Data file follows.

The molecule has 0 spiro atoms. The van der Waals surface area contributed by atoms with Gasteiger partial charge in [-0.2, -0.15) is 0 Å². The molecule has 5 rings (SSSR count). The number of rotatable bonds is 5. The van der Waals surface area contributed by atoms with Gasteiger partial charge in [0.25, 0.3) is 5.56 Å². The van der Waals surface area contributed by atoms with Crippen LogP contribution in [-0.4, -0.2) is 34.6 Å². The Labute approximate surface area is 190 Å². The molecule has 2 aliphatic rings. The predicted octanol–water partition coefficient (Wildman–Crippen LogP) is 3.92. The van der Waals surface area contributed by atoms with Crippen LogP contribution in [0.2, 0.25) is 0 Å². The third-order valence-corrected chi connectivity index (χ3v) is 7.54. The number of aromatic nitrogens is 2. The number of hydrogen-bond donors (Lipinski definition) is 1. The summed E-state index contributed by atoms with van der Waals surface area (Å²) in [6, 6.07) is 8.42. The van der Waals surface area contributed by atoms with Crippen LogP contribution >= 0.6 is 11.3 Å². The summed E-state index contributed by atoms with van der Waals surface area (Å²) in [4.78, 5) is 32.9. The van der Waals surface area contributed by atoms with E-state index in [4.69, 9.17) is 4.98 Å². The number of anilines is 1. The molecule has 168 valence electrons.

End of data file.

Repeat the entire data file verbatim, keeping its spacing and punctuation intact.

The molecule has 0 spiro atoms. The van der Waals surface area contributed by atoms with Gasteiger partial charge in [-0.2, -0.15) is 0 Å². The molecule has 5 rings (SSSR count). The number of rotatable bonds is 5. The van der Waals surface area contributed by atoms with Gasteiger partial charge in [0.25, 0.3) is 5.56 Å². The van der Waals surface area contributed by atoms with Crippen LogP contribution in [-0.4, -0.2) is 34.6 Å². The Labute approximate surface area is 190 Å². The molecule has 2 aliphatic rings. The predicted octanol–water partition coefficient (Wildman–Crippen LogP) is 3.92. The van der Waals surface area contributed by atoms with Crippen LogP contribution in [0.2, 0.25) is 0 Å². The third-order valence-corrected chi connectivity index (χ3v) is 7.54. The number of aromatic nitrogens is 2. The number of hydrogen-bond donors (Lipinski definition) is 1. The summed E-state index contributed by atoms with van der Waals surface area (Å²) in [6, 6.07) is 8.42. The van der Waals surface area contributed by atoms with Crippen LogP contribution >= 0.6 is 11.3 Å². The summed E-state index contributed by atoms with van der Waals surface area (Å²) in [4.78, 5) is 32.9. The van der Waals surface area contributed by atoms with E-state index in [4.69, 9.17) is 4.98 Å². The number of anilines is 1. The molecule has 168 valence electrons.